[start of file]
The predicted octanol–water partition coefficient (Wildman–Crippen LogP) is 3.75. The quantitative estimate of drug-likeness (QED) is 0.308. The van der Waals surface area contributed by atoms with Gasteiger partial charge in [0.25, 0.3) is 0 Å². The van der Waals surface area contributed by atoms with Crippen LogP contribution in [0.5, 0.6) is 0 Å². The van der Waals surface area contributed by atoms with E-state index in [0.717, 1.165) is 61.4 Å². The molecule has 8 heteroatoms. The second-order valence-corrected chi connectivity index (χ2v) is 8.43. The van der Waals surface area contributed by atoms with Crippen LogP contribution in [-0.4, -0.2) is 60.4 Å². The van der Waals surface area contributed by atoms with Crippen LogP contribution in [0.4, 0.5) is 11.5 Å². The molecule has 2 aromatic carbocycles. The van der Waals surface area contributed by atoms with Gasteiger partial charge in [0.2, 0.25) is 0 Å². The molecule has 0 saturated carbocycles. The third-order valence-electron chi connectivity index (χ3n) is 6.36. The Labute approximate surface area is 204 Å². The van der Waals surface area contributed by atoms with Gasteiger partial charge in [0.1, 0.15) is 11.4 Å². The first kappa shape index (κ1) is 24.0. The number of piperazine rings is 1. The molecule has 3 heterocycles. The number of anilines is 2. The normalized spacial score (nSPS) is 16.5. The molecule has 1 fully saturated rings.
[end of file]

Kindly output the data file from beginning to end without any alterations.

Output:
The predicted octanol–water partition coefficient (Wildman–Crippen LogP) is 3.75. The quantitative estimate of drug-likeness (QED) is 0.308. The van der Waals surface area contributed by atoms with Gasteiger partial charge in [0.25, 0.3) is 0 Å². The van der Waals surface area contributed by atoms with Crippen LogP contribution in [0.5, 0.6) is 0 Å². The van der Waals surface area contributed by atoms with E-state index in [0.717, 1.165) is 61.4 Å². The molecule has 8 heteroatoms. The second-order valence-corrected chi connectivity index (χ2v) is 8.43. The van der Waals surface area contributed by atoms with Crippen LogP contribution in [-0.4, -0.2) is 60.4 Å². The van der Waals surface area contributed by atoms with Crippen LogP contribution in [0.4, 0.5) is 11.5 Å². The molecule has 2 aromatic carbocycles. The van der Waals surface area contributed by atoms with Gasteiger partial charge in [0.2, 0.25) is 0 Å². The molecule has 0 saturated carbocycles. The third-order valence-electron chi connectivity index (χ3n) is 6.36. The Labute approximate surface area is 204 Å². The van der Waals surface area contributed by atoms with Gasteiger partial charge in [0.1, 0.15) is 11.4 Å². The first kappa shape index (κ1) is 24.0. The number of piperazine rings is 1. The molecule has 3 heterocycles. The number of anilines is 2. The normalized spacial score (nSPS) is 16.5. The molecule has 1 fully saturated rings.